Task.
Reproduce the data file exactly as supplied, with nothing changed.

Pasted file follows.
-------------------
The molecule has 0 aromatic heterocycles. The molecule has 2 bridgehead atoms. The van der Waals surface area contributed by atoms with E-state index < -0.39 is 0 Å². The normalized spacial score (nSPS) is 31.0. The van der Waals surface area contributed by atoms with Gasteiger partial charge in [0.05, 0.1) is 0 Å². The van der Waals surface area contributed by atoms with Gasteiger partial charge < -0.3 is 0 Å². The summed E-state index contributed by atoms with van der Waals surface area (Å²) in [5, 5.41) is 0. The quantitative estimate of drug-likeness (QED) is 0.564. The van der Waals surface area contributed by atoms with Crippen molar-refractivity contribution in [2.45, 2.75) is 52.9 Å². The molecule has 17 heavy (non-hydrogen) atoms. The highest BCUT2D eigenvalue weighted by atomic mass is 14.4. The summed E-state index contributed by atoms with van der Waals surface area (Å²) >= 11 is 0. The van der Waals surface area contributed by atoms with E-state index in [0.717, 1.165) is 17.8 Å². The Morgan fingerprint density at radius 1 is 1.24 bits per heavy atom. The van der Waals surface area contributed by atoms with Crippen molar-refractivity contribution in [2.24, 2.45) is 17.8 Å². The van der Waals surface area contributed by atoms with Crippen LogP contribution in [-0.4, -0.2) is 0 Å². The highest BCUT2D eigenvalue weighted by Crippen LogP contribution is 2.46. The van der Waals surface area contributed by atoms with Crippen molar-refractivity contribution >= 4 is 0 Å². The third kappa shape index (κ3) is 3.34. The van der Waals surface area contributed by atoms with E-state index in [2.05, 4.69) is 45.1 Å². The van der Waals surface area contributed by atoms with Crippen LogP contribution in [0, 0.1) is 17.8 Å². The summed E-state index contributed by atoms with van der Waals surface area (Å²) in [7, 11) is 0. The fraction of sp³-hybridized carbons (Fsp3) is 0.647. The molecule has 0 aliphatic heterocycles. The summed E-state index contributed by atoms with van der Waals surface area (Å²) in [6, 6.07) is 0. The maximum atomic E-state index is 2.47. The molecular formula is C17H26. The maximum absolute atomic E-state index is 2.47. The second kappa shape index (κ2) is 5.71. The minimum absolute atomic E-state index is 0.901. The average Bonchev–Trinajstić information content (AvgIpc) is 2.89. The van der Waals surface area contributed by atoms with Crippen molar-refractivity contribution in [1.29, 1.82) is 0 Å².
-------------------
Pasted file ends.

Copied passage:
The molecule has 0 aromatic heterocycles. The molecule has 2 bridgehead atoms. The van der Waals surface area contributed by atoms with E-state index < -0.39 is 0 Å². The normalized spacial score (nSPS) is 31.0. The van der Waals surface area contributed by atoms with Gasteiger partial charge in [0.05, 0.1) is 0 Å². The van der Waals surface area contributed by atoms with Gasteiger partial charge < -0.3 is 0 Å². The summed E-state index contributed by atoms with van der Waals surface area (Å²) in [5, 5.41) is 0. The quantitative estimate of drug-likeness (QED) is 0.564. The van der Waals surface area contributed by atoms with Crippen molar-refractivity contribution in [2.45, 2.75) is 52.9 Å². The molecule has 17 heavy (non-hydrogen) atoms. The highest BCUT2D eigenvalue weighted by atomic mass is 14.4. The summed E-state index contributed by atoms with van der Waals surface area (Å²) >= 11 is 0. The van der Waals surface area contributed by atoms with E-state index in [0.717, 1.165) is 17.8 Å². The Morgan fingerprint density at radius 1 is 1.24 bits per heavy atom. The van der Waals surface area contributed by atoms with Crippen molar-refractivity contribution in [2.24, 2.45) is 17.8 Å². The van der Waals surface area contributed by atoms with Crippen LogP contribution in [-0.4, -0.2) is 0 Å². The highest BCUT2D eigenvalue weighted by Crippen LogP contribution is 2.46. The van der Waals surface area contributed by atoms with Crippen molar-refractivity contribution >= 4 is 0 Å². The third kappa shape index (κ3) is 3.34. The van der Waals surface area contributed by atoms with E-state index in [2.05, 4.69) is 45.1 Å². The van der Waals surface area contributed by atoms with Crippen LogP contribution in [0, 0.1) is 17.8 Å². The summed E-state index contributed by atoms with van der Waals surface area (Å²) in [7, 11) is 0. The fraction of sp³-hybridized carbons (Fsp3) is 0.647. The molecule has 0 aliphatic heterocycles. The summed E-state index contributed by atoms with van der Waals surface area (Å²) in [6, 6.07) is 0. The maximum atomic E-state index is 2.47. The molecular formula is C17H26. The maximum absolute atomic E-state index is 2.47. The second kappa shape index (κ2) is 5.71. The minimum absolute atomic E-state index is 0.901. The average Bonchev–Trinajstić information content (AvgIpc) is 2.89. The van der Waals surface area contributed by atoms with Crippen molar-refractivity contribution in [1.29, 1.82) is 0 Å².